And just how crucial is this when it comes to measuring campaign performance?
CRS: I’ve seen a few articles lately that make the important distinction between the importance of technology in enabling the efficient categorisation of data and information but the need for human input to generate the insights and that is important to bear in mind. Machine learning can only take things so far.
At a basic level, machine learning can shorten the process of understanding performance and even make recommendations, but it takes human expertise to understand and interpret nuance and it can never replace relationships which is a key factor of affiliate marketing. The advantage for networks is that we have the data and we have the experienced people to understand it and provide insight.
You’ll be attending PI LIVE again this year; what are you most looking forward to and what are you hoping to achieve at the event?
CRS: We are indeed. Tradedoubler is a headline sponsor this year and comes at the end of a year where we have made significant headway in many areas. I am looking forward to hearing from some great speakers, seeing familiar faces and meeting lots of new ones.
For us, it’s about creating and developing relationships and connections so I hope everyone that reads this will come and say hello and find out what Tradedoubler has been doing and what we plan to do in 2019. We will also have some of our partners on the stand with us and they can be reached through the PI LIVE app.
You’ll be hosting your panel session on The Changing Of The Performance Marketing Funnel. What can attendees take away from your sessions in October?
CRS: In our panel session we’ll be looking at this subject of data visibility in some detail and how we can bring that the bear on the performance marketing funnel. We’ll be discussing what has changed and how it can be leveraged to make campaigns more effective. We have a great panel representing all sides of the industry, and so we’ll get a rounded view of people challenges and successes, which hopefully the audience can take away with them and apply to their own businesses.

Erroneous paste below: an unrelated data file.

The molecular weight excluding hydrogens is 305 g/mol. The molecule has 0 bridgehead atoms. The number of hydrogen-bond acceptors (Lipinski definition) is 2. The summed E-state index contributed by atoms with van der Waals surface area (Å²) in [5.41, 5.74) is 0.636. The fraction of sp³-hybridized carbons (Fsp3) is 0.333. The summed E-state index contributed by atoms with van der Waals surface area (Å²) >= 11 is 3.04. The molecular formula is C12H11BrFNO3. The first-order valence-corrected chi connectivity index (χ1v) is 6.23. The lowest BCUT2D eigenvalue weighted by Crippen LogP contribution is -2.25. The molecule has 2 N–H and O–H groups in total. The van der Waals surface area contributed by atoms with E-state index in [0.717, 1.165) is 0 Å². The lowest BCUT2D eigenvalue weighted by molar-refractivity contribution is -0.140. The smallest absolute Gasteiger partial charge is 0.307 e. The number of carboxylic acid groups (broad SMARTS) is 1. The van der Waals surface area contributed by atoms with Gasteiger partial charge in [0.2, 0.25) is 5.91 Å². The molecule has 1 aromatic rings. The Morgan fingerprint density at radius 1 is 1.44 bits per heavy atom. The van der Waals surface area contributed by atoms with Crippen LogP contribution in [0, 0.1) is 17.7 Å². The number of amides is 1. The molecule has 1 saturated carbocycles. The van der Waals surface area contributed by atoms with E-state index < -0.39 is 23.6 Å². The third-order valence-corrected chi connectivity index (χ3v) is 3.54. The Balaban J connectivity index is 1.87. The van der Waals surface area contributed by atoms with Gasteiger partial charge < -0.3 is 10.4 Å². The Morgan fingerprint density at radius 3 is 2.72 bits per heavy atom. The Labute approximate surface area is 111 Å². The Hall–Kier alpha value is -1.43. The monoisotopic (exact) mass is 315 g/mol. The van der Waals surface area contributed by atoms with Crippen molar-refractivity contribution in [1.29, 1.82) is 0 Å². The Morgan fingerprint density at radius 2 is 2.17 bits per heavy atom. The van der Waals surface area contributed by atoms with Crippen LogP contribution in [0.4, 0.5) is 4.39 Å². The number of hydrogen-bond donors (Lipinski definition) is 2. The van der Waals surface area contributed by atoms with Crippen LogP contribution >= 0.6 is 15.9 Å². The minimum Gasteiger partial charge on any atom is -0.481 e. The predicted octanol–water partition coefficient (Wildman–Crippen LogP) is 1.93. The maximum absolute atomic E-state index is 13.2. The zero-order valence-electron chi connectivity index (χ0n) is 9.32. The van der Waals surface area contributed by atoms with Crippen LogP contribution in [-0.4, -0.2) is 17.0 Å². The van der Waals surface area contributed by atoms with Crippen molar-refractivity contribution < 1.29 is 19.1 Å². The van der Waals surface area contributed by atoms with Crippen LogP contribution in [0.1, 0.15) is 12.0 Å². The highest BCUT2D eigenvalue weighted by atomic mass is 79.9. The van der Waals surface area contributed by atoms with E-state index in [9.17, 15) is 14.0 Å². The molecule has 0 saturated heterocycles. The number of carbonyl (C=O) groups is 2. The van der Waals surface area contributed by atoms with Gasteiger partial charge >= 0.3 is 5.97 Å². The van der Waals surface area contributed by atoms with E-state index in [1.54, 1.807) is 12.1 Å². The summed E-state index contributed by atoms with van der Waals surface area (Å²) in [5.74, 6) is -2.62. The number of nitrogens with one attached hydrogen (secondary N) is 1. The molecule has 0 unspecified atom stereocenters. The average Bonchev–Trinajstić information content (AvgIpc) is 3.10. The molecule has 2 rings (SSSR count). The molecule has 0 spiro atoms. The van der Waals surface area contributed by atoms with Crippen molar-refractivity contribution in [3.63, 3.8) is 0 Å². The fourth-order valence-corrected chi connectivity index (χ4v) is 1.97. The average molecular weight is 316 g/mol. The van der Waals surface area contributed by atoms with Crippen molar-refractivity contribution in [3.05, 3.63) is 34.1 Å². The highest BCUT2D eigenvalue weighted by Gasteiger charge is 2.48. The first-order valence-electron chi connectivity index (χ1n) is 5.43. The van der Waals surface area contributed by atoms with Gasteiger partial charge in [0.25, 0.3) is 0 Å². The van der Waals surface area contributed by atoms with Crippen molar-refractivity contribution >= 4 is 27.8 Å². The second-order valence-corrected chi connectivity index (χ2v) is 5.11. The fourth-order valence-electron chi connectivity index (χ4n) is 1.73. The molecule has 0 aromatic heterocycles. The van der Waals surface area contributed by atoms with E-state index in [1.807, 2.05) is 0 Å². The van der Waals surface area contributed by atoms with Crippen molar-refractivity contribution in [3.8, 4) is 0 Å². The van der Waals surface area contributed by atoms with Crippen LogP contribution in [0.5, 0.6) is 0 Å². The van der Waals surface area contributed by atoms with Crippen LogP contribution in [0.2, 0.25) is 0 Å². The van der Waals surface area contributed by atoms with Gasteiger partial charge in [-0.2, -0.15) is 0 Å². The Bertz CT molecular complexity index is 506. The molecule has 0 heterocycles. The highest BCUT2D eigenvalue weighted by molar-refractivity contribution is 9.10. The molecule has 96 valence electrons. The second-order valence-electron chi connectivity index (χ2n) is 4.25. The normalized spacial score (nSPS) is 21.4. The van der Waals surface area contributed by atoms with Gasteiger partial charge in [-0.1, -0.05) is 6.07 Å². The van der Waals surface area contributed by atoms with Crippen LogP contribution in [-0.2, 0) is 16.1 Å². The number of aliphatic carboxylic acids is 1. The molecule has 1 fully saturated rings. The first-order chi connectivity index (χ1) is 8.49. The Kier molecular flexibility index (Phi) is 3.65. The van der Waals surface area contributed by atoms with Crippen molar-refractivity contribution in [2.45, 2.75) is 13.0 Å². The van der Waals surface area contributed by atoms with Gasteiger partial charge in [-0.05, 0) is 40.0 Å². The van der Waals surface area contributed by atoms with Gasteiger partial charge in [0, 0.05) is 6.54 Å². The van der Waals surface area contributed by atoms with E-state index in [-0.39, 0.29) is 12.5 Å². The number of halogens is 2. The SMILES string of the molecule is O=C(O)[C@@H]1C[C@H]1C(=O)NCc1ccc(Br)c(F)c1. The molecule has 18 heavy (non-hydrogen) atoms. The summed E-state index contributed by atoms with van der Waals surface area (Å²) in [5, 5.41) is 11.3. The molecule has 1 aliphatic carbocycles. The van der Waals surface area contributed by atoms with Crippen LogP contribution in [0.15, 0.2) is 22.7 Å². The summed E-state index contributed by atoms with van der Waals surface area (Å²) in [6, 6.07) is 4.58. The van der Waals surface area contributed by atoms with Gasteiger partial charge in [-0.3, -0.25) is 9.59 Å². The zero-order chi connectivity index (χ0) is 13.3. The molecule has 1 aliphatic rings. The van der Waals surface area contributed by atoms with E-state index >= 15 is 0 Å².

What have been your highlights for this year and what is in the pipeline for Tradedoubler over the coming months?
CRS: We’ve been working hard this year to embed our Connect & Grow strategy and try to think about spreading it into as many parts of the business as possible. I’m keen that as a business we react to the requirements of the market rather than follow our own agenda. Advertisers and publishers want the best account management service and so we have implemented an ongoing training plan, and have put new processes in place to capitalise on market opportunities for our clients. We also introduced a 10-month management training program this year and we’ll be looking to make a similar investment in training in 2019 to make sure we continue to attract the right talent.
Our external positioning has benefited from a raft of new vertical and publisher based events, including our Influencer event back in the summer and a Travel event this week. In the spirit of fostering industry connections, we also held our first Alumni party, which was a great success and will be repeated next year. By the end of this year, our new interfaces will have a launched along with a new website with refreshed branding which will provide a much more satisfying user experience.
Over 2019 clients and publishers will notice improvements through our advancing machine learning functionality and we’ll be looking to build on the leadership position we have established in interpreting and using data through our business intelligence platform. We will no doubt have a lot more to come as we head towards Christmas and 2019.